If you experience leakages using menstrual cups, you may be suffering from menorrhagia, unusual anatomy of the uterus, unusual anatomy of the uterus or incorrect placement of the cup.
What You Should Look For In Menstrual Cups
- Menstrual cup size
Females have different body sizes, likewise vaginas. Before buying a menstrual cup, you ought to be sure it will fit perfectly. You don't want to buy a menstrual cup smaller than your vagina. Perhaps you gave birth recently. You might need to consult your obstetrician and gynecologist for professional guidance on what cup size to buy.
It is advisable to stick to one brand of menstrual cup. You should not switch brands arbitrarily unless you are ready for another round of trial and error. A brand's medium size may be another company's large size. And always remember that menstrual cups are measured in diameter.
- The Volume of flow it can hold
Before buying a menstrual cup, you should be sure that it can hold your menstrual flow accordingly. Women with lighter flows can buy small cups. But larger cups are suitable if you experience a heavier flow.
- What material is it made of?
Recall that menstrual cups are made of latex, elastomer, or silicone. It would be best if you were careful not to choose a product you are allergic to.
How to Clean Menstrual Cups
Menstrual cup care is a common concern for women. The process is pretty simple. Get some soapy water and rinse your cup with it. Then rinse the cup with clean water. Ensure that there is no soap residue on the cup.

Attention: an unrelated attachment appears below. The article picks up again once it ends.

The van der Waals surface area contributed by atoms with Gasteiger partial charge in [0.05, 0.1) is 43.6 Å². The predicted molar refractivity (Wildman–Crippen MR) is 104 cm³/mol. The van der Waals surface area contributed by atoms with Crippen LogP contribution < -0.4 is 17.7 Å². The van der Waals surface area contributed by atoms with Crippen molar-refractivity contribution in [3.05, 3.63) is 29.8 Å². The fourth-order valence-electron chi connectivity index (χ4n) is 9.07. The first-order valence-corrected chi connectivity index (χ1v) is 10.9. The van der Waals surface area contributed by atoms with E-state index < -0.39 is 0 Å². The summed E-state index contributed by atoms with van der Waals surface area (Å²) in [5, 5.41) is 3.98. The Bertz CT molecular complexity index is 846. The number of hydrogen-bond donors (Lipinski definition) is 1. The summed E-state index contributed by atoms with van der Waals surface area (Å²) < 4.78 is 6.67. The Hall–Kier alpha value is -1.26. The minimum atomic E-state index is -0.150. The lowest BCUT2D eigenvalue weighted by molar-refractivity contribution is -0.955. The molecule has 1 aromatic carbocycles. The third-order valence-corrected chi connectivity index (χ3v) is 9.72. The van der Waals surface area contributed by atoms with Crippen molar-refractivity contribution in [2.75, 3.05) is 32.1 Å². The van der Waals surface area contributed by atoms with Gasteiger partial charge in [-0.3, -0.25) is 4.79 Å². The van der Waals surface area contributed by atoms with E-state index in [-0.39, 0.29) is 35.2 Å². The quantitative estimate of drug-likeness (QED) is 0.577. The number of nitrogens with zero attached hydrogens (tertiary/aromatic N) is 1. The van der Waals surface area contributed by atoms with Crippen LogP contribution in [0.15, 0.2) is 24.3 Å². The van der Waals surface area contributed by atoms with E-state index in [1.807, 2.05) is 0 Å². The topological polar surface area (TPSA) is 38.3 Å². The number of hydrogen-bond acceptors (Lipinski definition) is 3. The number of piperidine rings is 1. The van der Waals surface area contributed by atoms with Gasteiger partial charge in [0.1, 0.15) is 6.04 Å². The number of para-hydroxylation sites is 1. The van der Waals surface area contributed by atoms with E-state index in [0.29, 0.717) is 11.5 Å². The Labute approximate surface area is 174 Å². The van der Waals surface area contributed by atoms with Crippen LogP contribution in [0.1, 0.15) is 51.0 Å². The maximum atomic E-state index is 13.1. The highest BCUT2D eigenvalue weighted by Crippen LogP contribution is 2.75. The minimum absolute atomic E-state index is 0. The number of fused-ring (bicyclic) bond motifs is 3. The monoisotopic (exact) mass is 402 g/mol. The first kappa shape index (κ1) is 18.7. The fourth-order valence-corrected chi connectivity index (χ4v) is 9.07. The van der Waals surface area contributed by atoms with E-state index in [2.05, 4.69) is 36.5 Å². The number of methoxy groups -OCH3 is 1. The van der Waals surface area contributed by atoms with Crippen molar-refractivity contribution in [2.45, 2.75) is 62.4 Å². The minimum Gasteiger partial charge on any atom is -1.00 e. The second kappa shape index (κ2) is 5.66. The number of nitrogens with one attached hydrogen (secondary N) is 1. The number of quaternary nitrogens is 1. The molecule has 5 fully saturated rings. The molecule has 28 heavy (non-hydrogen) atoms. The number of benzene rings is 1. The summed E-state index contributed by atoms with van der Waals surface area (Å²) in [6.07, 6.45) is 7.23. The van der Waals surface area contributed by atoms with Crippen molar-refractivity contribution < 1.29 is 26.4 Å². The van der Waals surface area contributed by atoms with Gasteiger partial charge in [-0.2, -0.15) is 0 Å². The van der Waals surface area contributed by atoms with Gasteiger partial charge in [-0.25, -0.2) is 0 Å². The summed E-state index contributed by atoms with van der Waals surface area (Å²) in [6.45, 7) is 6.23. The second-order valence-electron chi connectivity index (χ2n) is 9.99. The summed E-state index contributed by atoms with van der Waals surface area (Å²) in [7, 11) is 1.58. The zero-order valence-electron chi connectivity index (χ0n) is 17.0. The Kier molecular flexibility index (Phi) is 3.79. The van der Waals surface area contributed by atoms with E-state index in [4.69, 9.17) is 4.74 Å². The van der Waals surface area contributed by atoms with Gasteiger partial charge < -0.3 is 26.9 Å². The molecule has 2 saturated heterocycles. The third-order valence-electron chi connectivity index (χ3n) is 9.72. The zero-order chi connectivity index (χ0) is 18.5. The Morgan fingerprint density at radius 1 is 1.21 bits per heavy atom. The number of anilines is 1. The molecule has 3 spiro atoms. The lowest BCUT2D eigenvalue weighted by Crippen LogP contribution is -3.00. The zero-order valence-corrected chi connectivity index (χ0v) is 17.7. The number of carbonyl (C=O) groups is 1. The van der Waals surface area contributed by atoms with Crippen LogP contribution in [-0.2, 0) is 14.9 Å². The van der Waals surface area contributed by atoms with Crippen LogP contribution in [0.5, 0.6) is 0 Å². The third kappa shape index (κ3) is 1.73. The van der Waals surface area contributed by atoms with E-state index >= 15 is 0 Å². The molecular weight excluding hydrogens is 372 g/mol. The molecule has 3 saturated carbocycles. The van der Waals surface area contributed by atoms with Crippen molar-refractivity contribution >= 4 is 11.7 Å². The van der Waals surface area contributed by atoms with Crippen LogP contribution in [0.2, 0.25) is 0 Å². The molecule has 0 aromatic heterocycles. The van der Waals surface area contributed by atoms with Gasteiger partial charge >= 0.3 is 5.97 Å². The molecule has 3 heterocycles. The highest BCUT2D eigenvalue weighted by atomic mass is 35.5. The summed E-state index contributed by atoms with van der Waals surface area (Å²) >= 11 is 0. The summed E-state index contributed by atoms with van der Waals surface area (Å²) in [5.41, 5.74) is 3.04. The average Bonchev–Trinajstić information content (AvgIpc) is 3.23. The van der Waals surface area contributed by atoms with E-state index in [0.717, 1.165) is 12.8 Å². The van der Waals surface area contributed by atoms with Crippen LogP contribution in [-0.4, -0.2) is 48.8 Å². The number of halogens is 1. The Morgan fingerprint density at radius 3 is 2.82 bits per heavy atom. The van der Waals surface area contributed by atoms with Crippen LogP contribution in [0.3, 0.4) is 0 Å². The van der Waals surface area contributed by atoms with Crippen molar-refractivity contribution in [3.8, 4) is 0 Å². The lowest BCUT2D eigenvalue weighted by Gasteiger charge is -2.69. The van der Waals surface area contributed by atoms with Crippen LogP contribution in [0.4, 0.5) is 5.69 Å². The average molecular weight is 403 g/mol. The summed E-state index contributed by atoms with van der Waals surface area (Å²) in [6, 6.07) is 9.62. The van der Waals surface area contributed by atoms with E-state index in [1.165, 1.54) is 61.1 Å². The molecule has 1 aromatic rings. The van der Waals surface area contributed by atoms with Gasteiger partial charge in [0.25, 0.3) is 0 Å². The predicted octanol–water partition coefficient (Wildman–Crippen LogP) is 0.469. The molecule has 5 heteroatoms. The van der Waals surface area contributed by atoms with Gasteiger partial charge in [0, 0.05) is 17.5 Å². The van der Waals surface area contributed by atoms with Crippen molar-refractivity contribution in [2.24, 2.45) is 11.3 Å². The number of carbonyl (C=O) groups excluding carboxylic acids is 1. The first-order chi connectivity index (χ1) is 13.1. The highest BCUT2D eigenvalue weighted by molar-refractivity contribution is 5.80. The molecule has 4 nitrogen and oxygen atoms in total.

Can You Wear Menstrual Cups For Exercise?
You probably want to stay in shape but also worry that your menstrual cups may leak. Don’t worry! Menstrual cups are fitted internally. You can work out as much as you want without any leakages in your cup.
To Sum Up
Now, you’ve gotten enlightenment on the trending question, What is menstrual cup? Menstrual cups are cost-effective and more reliable for menstrual flows. But before using them, you should read the manufacturer’s instructions for peculiarities. As a first-time user, you might experience some difficulty in fitting a menstrual cup. Patience is crucial in such an instance. And one way to have a smooth insertion is to lubricate the cup's rim with water.